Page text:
Microsoft vs TrickBot
There has been a lot of news recently about the TrickBot bot network, one of the largest botnets in use today with over a million infected machines. A botnet is a distributed network of devices that have been infected by malware and are under centralized control–someone else has the keys to your device, and they’re driving. This army of machines can then be used or even rented by criminals to conduct illegal activities like harvest data, attack websites and online infrastructure, and further propagate malware to build the botnet even larger. The recent TrickBot news was that Microsoft and several other vendors won a court decision to try and legally take down the network. Researchers investigated TrickBot incidents, analyzed some of its malware code, enumerated the network’s Command and Control (C2) nodes, and had those servers taken offline to effectively cut the head off of the snake. Unfortunately, the takedown of TrickBot didn’t quite stick, as the network proved to be quite resilient, so Microsoft and team started planning their next move.
How Could This Happen To Me?
My first exposure to a botnet was maybe a decade ago, when I was able to attend a pretty unique offensive cyber operations course, led by instructors with decades of experience in both private and public cyber security. During the first week of class, the lead instructor was complaining about spotty performance and sluggishness of his home network but because class was underway he didn’t have much time to troubleshoot until the weekend. He returned on Monday, rightfully exasperated, and explained that he had discovered that his teenage son’s laptop had been compromised and turned into a bot supporting an illegal botnet. This was back in the era of Limewire and other peer to peer sharing, and his son had evidently picked up some malware while pirating video games. Once infected, his gaming laptop called back to the C2 node which hijacked a small partition of that computer’s disk drive, and ran additional background services to unwittingly deliver massive amounts of spam email to strangers, bogging down his network. The instructor was flummoxed. “How could this happen to me and my house?”, you could see it on his face.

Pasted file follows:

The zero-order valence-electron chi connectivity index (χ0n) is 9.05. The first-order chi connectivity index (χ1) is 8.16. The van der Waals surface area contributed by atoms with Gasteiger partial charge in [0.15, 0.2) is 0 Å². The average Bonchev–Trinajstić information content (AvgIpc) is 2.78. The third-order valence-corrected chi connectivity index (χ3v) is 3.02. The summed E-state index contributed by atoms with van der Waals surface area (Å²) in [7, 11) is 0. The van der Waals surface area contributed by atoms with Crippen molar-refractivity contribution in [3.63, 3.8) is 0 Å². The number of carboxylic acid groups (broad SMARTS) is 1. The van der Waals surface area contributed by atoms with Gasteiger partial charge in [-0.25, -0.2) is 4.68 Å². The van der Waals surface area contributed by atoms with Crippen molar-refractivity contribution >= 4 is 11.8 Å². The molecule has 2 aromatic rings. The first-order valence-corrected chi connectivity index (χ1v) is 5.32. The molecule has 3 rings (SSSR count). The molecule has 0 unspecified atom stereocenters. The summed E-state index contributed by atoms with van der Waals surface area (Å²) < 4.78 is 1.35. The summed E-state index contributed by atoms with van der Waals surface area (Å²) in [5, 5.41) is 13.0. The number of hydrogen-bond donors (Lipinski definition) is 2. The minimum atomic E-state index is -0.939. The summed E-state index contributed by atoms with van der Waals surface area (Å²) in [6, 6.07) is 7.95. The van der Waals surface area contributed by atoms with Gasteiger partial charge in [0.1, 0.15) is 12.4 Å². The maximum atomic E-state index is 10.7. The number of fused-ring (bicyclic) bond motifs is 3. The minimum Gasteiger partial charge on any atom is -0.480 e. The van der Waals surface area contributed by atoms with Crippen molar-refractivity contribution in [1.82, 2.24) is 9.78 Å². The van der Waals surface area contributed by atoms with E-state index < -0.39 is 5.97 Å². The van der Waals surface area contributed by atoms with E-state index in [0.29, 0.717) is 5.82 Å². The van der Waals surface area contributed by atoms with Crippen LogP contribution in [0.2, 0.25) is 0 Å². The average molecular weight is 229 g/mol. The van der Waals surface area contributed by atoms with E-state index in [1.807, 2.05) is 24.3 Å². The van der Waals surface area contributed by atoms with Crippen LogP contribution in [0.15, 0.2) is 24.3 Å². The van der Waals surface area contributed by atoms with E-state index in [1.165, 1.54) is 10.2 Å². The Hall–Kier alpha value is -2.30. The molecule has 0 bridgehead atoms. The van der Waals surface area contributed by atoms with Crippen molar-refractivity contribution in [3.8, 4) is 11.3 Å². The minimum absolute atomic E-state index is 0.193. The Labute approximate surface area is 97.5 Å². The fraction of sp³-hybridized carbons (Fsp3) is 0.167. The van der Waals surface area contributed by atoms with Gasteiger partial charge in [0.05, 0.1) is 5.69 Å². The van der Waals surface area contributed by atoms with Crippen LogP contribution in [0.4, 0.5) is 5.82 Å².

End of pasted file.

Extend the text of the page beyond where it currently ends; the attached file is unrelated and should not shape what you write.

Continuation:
The issue with modern botnets like TrickBot is that they aren’t necessarily victim-initiated. That is, they don’t require a deliberate download or install to infect your device. Many of these attacks are automated by crawlers and spiders that systematically “poke” every device they find. If your device is “poked” and determined to fit a particular profile, and you’ve skipped over some basic cyber security practices, your device could become infected while you’re asleep in the next room.
Don’t Become A Zombie
Well, Cyber Dad™ laid down a few new ground rules for his kids and their online activities, which are just good ideas for everyone to defend against becoming another zombie in a botnet:
- Don’t pirate
- Only download software, files, etc. from trusted sources
- Enable or install antivirus software and keep it up to date
- Ensure that auto-update is on for all software, drivers, and the Operating System
- If you’re experiencing something unusual, tell someone. That is, Cyber Dad™ can’t fix what he doesn’t know about.
For dad’s part, he stepped up his game by installing a Network Security and Intrusion Detection System like Bro/Zeek https://zeek.org/ to monitor netflow and unusual behavior, and then he made some new firewall rules to prevent unwanted inbound AND outbound traffic.